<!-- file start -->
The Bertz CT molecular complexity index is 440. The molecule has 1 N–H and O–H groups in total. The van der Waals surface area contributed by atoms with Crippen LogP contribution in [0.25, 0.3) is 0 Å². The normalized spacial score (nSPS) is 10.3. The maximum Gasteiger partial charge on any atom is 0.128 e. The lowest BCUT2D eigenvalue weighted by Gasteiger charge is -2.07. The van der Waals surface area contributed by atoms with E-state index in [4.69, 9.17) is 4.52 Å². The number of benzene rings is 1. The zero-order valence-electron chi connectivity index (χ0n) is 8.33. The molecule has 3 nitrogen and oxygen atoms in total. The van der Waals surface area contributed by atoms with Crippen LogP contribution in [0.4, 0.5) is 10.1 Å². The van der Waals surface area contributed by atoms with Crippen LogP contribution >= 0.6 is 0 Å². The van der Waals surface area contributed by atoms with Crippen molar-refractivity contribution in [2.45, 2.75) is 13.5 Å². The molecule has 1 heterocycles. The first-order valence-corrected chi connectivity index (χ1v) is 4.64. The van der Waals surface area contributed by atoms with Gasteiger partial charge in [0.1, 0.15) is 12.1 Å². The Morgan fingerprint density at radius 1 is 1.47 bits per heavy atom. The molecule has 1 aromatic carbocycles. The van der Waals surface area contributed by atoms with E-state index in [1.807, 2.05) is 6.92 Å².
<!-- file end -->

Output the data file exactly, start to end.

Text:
The Bertz CT molecular complexity index is 440. The molecule has 1 N–H and O–H groups in total. The van der Waals surface area contributed by atoms with Crippen LogP contribution in [0.25, 0.3) is 0 Å². The normalized spacial score (nSPS) is 10.3. The maximum Gasteiger partial charge on any atom is 0.128 e. The lowest BCUT2D eigenvalue weighted by Gasteiger charge is -2.07. The van der Waals surface area contributed by atoms with E-state index in [4.69, 9.17) is 4.52 Å². The number of benzene rings is 1. The zero-order valence-electron chi connectivity index (χ0n) is 8.33. The molecule has 3 nitrogen and oxygen atoms in total. The van der Waals surface area contributed by atoms with Crippen LogP contribution in [0.4, 0.5) is 10.1 Å². The van der Waals surface area contributed by atoms with Crippen LogP contribution >= 0.6 is 0 Å². The van der Waals surface area contributed by atoms with Crippen molar-refractivity contribution in [2.45, 2.75) is 13.5 Å². The molecule has 1 heterocycles. The first-order valence-corrected chi connectivity index (χ1v) is 4.64. The van der Waals surface area contributed by atoms with Gasteiger partial charge in [0.1, 0.15) is 12.1 Å². The Morgan fingerprint density at radius 1 is 1.47 bits per heavy atom. The molecule has 1 aromatic carbocycles. The van der Waals surface area contributed by atoms with E-state index in [1.807, 2.05) is 6.92 Å².